In this review, we describe novel targeting diagnoses and therapies for acute cerebral ischemic stroke with introducing the present medical situation of this disease as well as our recent research results using a polymeric MRI contrast agent. Disabilities (e.g., paralyses and dysbasia) are very serious problems of acute cerebral ischemic stroke. At present, against this disease, the only efficacious therapy is intravenous injection of recombinant tissue plasminogen activator (rt-PA) that dissolves clots in occluded cerebral blood vessels. Suppression of intracerebral hemorrhage, that is the most serious adverse effect of the therapy, is strongly wanted. This rt-PA-related hemorrhage is believed to result from biological activities of the rt-PA in the cerebral space after rt-PA has extravazated from the bloodstream into this space, therefore we intend to identify hemorrhage-risky area using a macromolecular MRI contrast agent because this contrast agent may depict the degree of rt-PA's extravazation. We found this macromolecular contrast agent accumulated rapidly at the disease site in a short period. Therefore, we believe high feasibility of a novel diagnosis method of the hemorrhage-risky area using this macromolecular system.In the final part, we propose a novel pathology based on material translocation between the bloodstream and disease organ/tissue. In this pathology, we can analyze relationships between disease states and the translocation behaviors of materials in various sizes. Developments of the novel pathology not only reveal unknown living body's mechanisms, but also can contribute to creation of new medical diagnoses and therapies.
Reactive oxygen species (ROS) are highly reactive molecules containing oxygen, which cause strong oxidative damage to lipid, protein, nucleic acid, etc. Excessive generation of ROS in the biological system leads to an increase in oxidative stress, which is a possible risk factor for systemic diseases such as arteriosclerosis, diabetes, renal failure, Alzheimer's disease, and myocardial infarction. ROS scavenging activity has become important to suppress the aggravation of local inflammation, as well as to prevent the progression of systemic diseases via penetration of ROS from the site of inflammation. Nitroxide radical compounds such as 2,2,6,6-tetramethylpiperidine-N-oxyl (TEMPO) catalytically scavenge ROS such as superoxide anion and hydroxyl radical and prevent the propagation of an ROS-dependent reaction. However, the diffusion of low-molecular-weight (LMW) compounds in the entire body is one of the most important factors that cause various adverse effects. For example, normal ATP-based energy would not be obtained if the mitochondrial electron transport chain is inhibited by LMW antioxidants such as TEMPO. To address these issues, we have focused on redox polymer therapeutics as a key form of nanomedicine, viz., we have developed a nitroxide-radical-containing nanoparticle (RNPN), a core-shell type of self-assembling polymeric micelle using poly(ethylene glycol)-b-poly[4-(2,2,6,6-tetramethylpiperidine-N-oxyl)aminomethylstyrene] (PEG-b-PMNT) diblock copolymer in aqueous media. The developed RNPN had a suppressive effect on oxidative stress in an in vitro study, and showed a therapeutic effect against cerebral and myocardial ischemia reperfusion injuries and intracerebral hemorrhage after intravenous administration. It should be noted that RNPN tends to avoid non-specific diffusion of nitroxide radicals to the entire body, especially important electron-transporting systems in the mitochondria.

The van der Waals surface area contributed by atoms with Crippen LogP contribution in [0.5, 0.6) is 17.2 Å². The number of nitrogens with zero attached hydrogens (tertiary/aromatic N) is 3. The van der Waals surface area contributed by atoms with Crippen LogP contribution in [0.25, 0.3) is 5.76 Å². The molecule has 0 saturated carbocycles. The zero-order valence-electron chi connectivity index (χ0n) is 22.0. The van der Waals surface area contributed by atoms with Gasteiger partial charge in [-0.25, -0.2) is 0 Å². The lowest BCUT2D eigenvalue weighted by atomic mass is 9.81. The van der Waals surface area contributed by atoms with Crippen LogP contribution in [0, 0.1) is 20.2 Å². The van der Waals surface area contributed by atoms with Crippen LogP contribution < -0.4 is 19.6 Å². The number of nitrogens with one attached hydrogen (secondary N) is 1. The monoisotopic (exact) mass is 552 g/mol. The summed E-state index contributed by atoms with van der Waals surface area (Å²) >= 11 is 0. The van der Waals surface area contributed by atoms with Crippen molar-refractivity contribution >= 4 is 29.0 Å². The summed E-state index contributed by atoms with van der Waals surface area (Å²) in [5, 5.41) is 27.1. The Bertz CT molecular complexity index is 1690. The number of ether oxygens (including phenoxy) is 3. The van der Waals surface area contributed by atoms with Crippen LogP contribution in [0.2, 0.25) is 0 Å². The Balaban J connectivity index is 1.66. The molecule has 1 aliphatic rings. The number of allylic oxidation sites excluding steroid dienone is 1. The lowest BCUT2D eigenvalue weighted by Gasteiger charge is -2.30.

Microneedle (MN) technology has recently attracted considerable attention as an effective means of transdermal delivery with a high degree of safety. Clinical research is focusing especially on MN containing influenza vaccine or insulin. Generally, MN can be divided into two types, a solid type consisting of silicon or stainless material, and a self-dissolving type made mainly from biodegradable materials, such as hyaluronic acid (HA) or saccharides. All of them have multiple micro-projections to deliver agents into cutaneous tissue, with a pinholder pattern on the patch. We evaluated the efficacy of self-dissolving MNs made of HA for cosmetic use, focusing on their solubility in stratum corneum (SC). We found that continuous administration of MN at the eye corner resulted in significant increases of the water content of the SC and of skin elasticity. These findings suggested that this might be an effective approach for cosmetic improvement of wrinkles. MN was launched as‘NAVISION HA fill-patch’ on March 2011 as an anti-wrinkle cosmetic. Here, we review the efficacy of self-dissolving MN, the effect of HA on cutaneous cells, and the mechanism of wrinkle formation.
[Serial] Fundamentals of statistical analysis in biomedical research